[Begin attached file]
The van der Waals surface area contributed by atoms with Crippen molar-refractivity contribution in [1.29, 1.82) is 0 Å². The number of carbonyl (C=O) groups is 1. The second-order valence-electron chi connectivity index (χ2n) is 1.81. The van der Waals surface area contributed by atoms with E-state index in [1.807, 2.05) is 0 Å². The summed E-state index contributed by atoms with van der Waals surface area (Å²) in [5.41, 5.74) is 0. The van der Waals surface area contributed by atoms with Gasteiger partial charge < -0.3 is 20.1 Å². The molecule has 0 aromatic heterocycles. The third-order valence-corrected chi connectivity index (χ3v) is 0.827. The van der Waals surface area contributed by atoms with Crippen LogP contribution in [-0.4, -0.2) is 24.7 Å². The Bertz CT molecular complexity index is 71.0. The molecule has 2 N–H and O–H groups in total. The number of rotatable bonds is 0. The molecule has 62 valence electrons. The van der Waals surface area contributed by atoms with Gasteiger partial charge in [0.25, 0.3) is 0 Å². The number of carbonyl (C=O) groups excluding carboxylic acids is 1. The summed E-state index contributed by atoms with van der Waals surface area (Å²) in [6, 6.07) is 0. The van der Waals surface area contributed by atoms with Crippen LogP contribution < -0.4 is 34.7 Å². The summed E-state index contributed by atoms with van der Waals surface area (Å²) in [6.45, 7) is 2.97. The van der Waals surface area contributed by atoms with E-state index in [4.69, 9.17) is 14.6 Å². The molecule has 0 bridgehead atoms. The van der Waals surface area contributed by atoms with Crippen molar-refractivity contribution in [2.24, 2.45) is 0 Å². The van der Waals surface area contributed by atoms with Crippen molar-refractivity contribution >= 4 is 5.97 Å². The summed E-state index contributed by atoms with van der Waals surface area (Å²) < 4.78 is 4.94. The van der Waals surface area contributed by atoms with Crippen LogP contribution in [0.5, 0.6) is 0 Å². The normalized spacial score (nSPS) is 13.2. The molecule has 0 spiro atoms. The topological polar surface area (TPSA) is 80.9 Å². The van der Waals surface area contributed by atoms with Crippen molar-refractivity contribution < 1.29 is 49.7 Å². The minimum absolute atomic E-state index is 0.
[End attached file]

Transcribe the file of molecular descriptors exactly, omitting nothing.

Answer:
The van der Waals surface area contributed by atoms with Crippen molar-refractivity contribution in [1.29, 1.82) is 0 Å². The number of carbonyl (C=O) groups is 1. The second-order valence-electron chi connectivity index (χ2n) is 1.81. The van der Waals surface area contributed by atoms with E-state index in [1.807, 2.05) is 0 Å². The summed E-state index contributed by atoms with van der Waals surface area (Å²) in [5.41, 5.74) is 0. The van der Waals surface area contributed by atoms with Gasteiger partial charge < -0.3 is 20.1 Å². The molecule has 0 aromatic heterocycles. The third-order valence-corrected chi connectivity index (χ3v) is 0.827. The van der Waals surface area contributed by atoms with Crippen LogP contribution in [-0.4, -0.2) is 24.7 Å². The Bertz CT molecular complexity index is 71.0. The molecule has 2 N–H and O–H groups in total. The number of rotatable bonds is 0. The molecule has 62 valence electrons. The van der Waals surface area contributed by atoms with Gasteiger partial charge in [0.25, 0.3) is 0 Å². The number of carbonyl (C=O) groups excluding carboxylic acids is 1. The summed E-state index contributed by atoms with van der Waals surface area (Å²) in [6, 6.07) is 0. The van der Waals surface area contributed by atoms with Crippen LogP contribution < -0.4 is 34.7 Å². The summed E-state index contributed by atoms with van der Waals surface area (Å²) in [6.45, 7) is 2.97. The van der Waals surface area contributed by atoms with E-state index in [4.69, 9.17) is 14.6 Å². The molecule has 0 bridgehead atoms. The van der Waals surface area contributed by atoms with Crippen molar-refractivity contribution in [2.24, 2.45) is 0 Å². The van der Waals surface area contributed by atoms with Crippen molar-refractivity contribution >= 4 is 5.97 Å². The summed E-state index contributed by atoms with van der Waals surface area (Å²) < 4.78 is 4.94. The van der Waals surface area contributed by atoms with Crippen LogP contribution in [0.5, 0.6) is 0 Å². The normalized spacial score (nSPS) is 13.2. The molecule has 0 spiro atoms. The topological polar surface area (TPSA) is 80.9 Å². The van der Waals surface area contributed by atoms with Crippen molar-refractivity contribution < 1.29 is 49.7 Å². The minimum absolute atomic E-state index is 0.